Read more: forearm exercises at homebackpack forearm exercises

Sample kettlebell forearm workout

1: Farmer’s carry — 4 x 30-45 second holds

2A: Forearm kettlebell curl — 3 x 10-12 reps

2B: Reverse forearm kettlebell curl — 3 x 15-20 reps

3: Reverse curl — 4 x 8-12 reps

4A: Radial deviation — 2 x 12-15 reps

4B: Ulnar deviation — 2 x 12-15 reps

The verdict on kettlebell forearm training

There are few pieces of gym equipment that are as functional as kettlebells. [3] From full-body swings to specific kettlebell forearm exercises, they really are a one-of-a-kind training tool.

Overall, if you want to train your grip and increase your lower arm strength, then I highly recommend incorporating kettlebells Into your training. The above kettlebell forearm workout will give you some ideas. It’s also very time efficient.

However, you can also pick and choose from the best exercises above in order to create your own personalized routine. And with that said, I hope that this article gave you plenty of inspiration for your future workouts.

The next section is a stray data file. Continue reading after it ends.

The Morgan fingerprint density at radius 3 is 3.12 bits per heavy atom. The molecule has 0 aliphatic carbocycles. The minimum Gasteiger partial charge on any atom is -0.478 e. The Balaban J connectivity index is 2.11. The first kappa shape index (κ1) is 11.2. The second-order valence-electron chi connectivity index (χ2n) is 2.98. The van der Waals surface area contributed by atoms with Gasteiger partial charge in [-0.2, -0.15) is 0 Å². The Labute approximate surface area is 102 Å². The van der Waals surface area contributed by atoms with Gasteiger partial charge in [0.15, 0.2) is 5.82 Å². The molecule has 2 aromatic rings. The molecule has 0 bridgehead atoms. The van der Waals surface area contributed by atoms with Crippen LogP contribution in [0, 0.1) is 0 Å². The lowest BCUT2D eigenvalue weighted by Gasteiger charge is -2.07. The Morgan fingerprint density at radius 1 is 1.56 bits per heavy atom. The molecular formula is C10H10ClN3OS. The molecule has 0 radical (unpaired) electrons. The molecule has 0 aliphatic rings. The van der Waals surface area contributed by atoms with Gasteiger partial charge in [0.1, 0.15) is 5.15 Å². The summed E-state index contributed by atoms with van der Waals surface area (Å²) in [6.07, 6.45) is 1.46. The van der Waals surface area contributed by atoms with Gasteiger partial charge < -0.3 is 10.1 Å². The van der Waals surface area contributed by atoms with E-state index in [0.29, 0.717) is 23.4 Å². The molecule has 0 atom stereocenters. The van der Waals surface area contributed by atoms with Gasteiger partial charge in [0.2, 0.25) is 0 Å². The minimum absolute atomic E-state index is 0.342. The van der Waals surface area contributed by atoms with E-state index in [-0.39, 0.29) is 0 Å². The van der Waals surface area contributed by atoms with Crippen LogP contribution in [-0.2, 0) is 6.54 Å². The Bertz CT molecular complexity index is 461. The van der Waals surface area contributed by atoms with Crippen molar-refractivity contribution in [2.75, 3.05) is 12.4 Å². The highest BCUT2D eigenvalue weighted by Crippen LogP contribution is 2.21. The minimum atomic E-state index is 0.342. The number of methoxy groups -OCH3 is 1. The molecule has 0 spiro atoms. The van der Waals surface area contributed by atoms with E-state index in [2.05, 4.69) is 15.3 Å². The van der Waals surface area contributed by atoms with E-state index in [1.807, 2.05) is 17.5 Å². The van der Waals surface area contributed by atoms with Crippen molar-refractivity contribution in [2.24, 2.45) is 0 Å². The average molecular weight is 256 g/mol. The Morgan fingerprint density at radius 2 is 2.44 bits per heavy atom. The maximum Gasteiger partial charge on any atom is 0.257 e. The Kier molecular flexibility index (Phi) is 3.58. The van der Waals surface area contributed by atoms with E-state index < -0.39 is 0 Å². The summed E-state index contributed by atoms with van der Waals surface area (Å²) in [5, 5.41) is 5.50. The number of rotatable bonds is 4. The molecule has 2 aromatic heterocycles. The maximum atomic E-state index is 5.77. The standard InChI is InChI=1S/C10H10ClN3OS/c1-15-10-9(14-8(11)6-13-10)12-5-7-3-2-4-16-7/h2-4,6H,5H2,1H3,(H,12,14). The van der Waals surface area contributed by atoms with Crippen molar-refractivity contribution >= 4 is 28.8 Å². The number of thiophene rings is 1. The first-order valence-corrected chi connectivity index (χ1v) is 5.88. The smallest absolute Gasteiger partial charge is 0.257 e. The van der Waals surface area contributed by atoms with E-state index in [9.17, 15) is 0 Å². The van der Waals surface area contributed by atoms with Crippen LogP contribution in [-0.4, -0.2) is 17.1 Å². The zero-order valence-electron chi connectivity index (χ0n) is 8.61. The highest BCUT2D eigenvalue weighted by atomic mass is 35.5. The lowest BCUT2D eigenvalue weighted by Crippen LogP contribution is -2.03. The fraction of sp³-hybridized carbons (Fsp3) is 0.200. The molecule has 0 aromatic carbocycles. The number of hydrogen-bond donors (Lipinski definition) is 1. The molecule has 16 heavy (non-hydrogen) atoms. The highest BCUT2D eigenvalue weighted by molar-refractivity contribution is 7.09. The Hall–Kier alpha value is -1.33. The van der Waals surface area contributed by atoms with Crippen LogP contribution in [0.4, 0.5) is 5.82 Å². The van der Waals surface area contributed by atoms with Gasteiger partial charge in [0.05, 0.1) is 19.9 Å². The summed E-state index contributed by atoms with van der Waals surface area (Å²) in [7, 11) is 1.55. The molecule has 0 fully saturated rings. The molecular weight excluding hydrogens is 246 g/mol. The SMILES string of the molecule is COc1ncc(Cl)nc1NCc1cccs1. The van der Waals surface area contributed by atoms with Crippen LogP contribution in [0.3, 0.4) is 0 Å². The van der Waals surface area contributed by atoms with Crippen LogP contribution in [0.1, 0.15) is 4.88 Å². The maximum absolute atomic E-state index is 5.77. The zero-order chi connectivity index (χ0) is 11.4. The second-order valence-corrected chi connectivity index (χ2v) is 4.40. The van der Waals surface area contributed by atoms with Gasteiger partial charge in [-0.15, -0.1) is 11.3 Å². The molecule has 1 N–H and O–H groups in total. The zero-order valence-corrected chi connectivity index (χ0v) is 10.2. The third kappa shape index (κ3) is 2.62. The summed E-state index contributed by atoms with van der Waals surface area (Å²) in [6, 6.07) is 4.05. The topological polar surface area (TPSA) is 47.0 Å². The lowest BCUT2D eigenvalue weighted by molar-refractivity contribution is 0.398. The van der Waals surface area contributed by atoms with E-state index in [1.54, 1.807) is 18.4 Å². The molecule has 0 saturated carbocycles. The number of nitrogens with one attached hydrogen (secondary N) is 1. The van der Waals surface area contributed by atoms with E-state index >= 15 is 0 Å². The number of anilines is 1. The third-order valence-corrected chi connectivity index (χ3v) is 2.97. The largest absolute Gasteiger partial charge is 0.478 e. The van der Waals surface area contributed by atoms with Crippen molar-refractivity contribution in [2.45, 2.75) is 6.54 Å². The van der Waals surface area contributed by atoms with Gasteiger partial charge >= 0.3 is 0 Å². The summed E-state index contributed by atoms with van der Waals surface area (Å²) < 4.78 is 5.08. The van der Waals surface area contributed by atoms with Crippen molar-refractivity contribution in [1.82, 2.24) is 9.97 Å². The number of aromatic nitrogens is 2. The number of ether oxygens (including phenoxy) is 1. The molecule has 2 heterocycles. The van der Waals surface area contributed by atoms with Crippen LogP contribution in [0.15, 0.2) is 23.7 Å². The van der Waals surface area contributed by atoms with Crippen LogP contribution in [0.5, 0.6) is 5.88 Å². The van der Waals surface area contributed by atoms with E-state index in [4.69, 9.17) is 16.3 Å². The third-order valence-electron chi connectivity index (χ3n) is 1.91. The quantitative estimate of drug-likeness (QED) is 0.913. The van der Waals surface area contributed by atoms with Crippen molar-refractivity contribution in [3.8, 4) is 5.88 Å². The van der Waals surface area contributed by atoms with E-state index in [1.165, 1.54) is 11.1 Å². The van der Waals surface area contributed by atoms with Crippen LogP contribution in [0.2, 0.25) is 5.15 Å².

References

  1. Vancini, R. L., Andrade, M. S., Rufo-Tavares, W., Zimerer, C., Nikolaidis, P. T., & de Lira, C. A. B. (2019). Kettlebell Exercise as an Alternative to Improve Aerobic Power and Muscle Strength. Journal of Human Kinetics, 66(1), 5–6. https://doi.org/10.2478/hukin-2018-0062
  2. Chan, M., MacInnis, M. J., Koch, S., MacLeod, K. E., Lohse, K. R., Gallo, M. E., Sheel, A. W., & Koehle, M. S. (2020). Cardiopulmonary Demand of 16-kg Kettlebell Snatches in Simulated Girevoy Sport. Journal of Strength and Conditioning Research, 34(6), 1625–1633. https://doi.org/10.1519/jsc.0000000000002588
  3. Otto, W. H., Coburn, J. W., Brown, L. E., & Spiering, B. A. (2012). Effects of Weightlifting vs. Kettlebell Training on Vertical Jump, Strength, and Body Composition. Journal of Strength and Conditioning Research, 26(5), 1199–1202. https://doi.org/10.1519/jsc.0b013e31824f233e
James Jackson
James Jackson is a personal trainer who uses his expertise in strength and conditioning to create helpful workout tutorials that show fitness enthusiasts how to build muscle while staying safe in the gym. He draws on the latest sports science data as well as tried and tested training techniques to get the best results for his clients without them having to live in the gym.